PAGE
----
'Bomb cyclone' brings travel chaos and deaths to US north-east
A winter storm has caused travel chaos in the north-east US and is being blamed for up to 17 deaths.
Nearly 4,000 US flights were cancelled on Thursday as snow blanketed parts of the north-eastern US seaboard as well as eastern Canada.
Boston could get up to 18in (45cm) of snow while rough waters have already triggered coastal floods in the region.
The storm, known as a "bomb cyclone", is expected to continue to affect eastern North America into the weekend.
After the snowfall ends, temperatures are expected to plunge as frigid air lingering over the North Pole heads towards the US mid-Atlantic region.
Nearly 60 million people are in the path of the storm, with weather warnings in effect from Maine to parts of Georgia.
The National Weather Service said: "Heavy snowfall rates will spread northward across NH [New Hampshire] and through southern/central ME [Maine] through early this evening.
"In addition to heavy snowfall rates, the intensifying storm will result in strengthening winds, producing blizzard conditions for coastal regions of New England."
In Boston, weather officials say the tide may reach its highest recorded level since 1921.
Coastal flooding has already begun in some areas of Massachusetts, and weather forecasters warn that it may takes days for water to drain back into the ocean.
The National Weather Service has warned residents to not stand on icebergs as they float down city streets.
Hurricane force winds of up to 60mph (95km/h) are predicted to hammer the north-eastern US coastline.
US railway operator Amtrak is running on a reduced schedule, and interstate buses are also being cancelled.
The weather pattern has already brought snow to the US South as far down as Florida.
"The situation has continued to deteriorate," said New York Governor Andrew Cuomo as he declared a state of emergency on Thursday.
"It's almost impossible to clear roads when you have those high wind gusts, because as soon as you clear the road the snow, the wind literally just brings the snow back on to the road."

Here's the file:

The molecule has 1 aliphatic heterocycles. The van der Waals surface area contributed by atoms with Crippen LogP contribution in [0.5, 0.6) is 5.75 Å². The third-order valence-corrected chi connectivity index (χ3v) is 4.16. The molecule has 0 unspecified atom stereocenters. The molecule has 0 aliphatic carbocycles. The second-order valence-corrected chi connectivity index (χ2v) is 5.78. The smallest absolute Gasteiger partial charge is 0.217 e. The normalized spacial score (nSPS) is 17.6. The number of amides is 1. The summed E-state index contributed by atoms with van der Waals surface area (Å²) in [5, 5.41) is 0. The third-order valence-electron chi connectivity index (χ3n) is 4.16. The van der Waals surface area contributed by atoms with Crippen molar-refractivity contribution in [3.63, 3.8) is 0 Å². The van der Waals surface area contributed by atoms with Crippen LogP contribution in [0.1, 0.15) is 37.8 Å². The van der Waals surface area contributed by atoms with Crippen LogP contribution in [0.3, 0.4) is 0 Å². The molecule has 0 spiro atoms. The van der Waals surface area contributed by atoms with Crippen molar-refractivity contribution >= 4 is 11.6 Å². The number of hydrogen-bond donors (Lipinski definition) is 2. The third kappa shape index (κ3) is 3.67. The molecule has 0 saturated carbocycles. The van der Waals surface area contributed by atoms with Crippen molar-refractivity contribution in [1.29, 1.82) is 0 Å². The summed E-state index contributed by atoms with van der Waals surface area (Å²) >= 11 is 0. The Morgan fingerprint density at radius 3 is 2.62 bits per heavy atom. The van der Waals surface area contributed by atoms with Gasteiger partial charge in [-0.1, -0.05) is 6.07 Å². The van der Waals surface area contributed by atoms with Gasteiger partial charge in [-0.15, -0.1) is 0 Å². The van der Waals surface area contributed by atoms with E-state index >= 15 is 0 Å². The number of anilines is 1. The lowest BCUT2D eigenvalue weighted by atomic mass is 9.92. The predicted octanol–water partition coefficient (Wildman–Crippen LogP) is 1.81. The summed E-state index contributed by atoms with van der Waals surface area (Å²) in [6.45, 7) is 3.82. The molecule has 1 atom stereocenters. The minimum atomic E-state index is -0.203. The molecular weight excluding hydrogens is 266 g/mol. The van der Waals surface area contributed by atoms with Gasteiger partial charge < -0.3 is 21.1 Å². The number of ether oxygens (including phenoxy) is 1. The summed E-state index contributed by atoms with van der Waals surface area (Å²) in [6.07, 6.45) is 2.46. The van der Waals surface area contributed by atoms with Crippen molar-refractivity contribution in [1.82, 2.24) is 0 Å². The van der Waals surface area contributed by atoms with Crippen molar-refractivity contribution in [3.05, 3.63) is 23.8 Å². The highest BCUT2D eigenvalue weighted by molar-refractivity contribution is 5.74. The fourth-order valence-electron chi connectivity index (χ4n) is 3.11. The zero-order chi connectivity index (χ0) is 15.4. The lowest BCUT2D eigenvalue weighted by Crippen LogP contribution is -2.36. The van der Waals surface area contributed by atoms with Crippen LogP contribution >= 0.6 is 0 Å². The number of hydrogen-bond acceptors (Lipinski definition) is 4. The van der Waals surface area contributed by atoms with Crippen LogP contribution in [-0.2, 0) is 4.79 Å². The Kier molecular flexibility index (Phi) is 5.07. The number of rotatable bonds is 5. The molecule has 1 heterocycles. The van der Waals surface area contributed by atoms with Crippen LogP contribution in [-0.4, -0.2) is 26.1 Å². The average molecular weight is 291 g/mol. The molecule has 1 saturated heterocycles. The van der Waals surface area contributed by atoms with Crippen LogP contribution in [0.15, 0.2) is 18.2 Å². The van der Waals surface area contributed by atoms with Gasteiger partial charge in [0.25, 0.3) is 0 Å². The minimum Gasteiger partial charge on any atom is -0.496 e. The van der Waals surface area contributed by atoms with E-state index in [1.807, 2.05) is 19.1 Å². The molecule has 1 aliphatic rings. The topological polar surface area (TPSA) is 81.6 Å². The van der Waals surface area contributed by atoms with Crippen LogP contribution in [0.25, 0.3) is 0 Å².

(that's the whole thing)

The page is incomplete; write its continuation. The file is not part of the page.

Cars becoming stranded on the Long Island Expressway, he added, could cause a "situation of life and death" in which rescuers may be unable to reach trapped motorists.
Who has died?
Cold-related deaths have been reported across the US including:
- Three people in Texas
- Two people in North Carolina whose pickup truck ran off a snowy road and overturned in a creek in Moore County
- A 13-year-old girl in New Jersey who died from suspected carbon monoxide poisoning after an outbreak in an apartment block which left at least 35 people needing medical treatment
What is a 'bomb cyclone'?
A "bomb cyclone" or "weather bomb" is an unofficial term for what is known as explosive cyclogenesis, according to BBC Weather.
This occurs when the central pressure of a low pressure system falls by 24 millibars in 24 hours and can result in violent winds developing around the system.
The winds can be strong enough to bring down trees and cause structural damage.
The storm is forecast to undergo rapid cyclogenesis over the Atlantic Ocean throughout Thursday and into the weekend, and current projections show areas north of New York as having the highest risk of significant impacts from strong winds and heavy snow.
Images online show floating ice floes on Mississippi River piling up under bridges.
Four Thresher sharks, which conservationists say are particularly vulnerable to the cold, have been found frozen to death along the Cape Cod Bay shoreline in Massachusetts.
Schools are closed in New York City, Philadelphia, Boston, the Carolinas, Maryland, and Virginia due to the danger of hypothermia, frostbite and traffic accidents.
Photos went viral online of students attending a lesson at a public school with a broken furnace in the Maryland city of Baltimore.
The entire Baltimore City public school system closed down after the local teachers' union complained of its educators being "forced to endure teaching in classrooms with dangerously low temperatures, instructing students who have been forced to try to learn bundled up in coats, hats and gloves".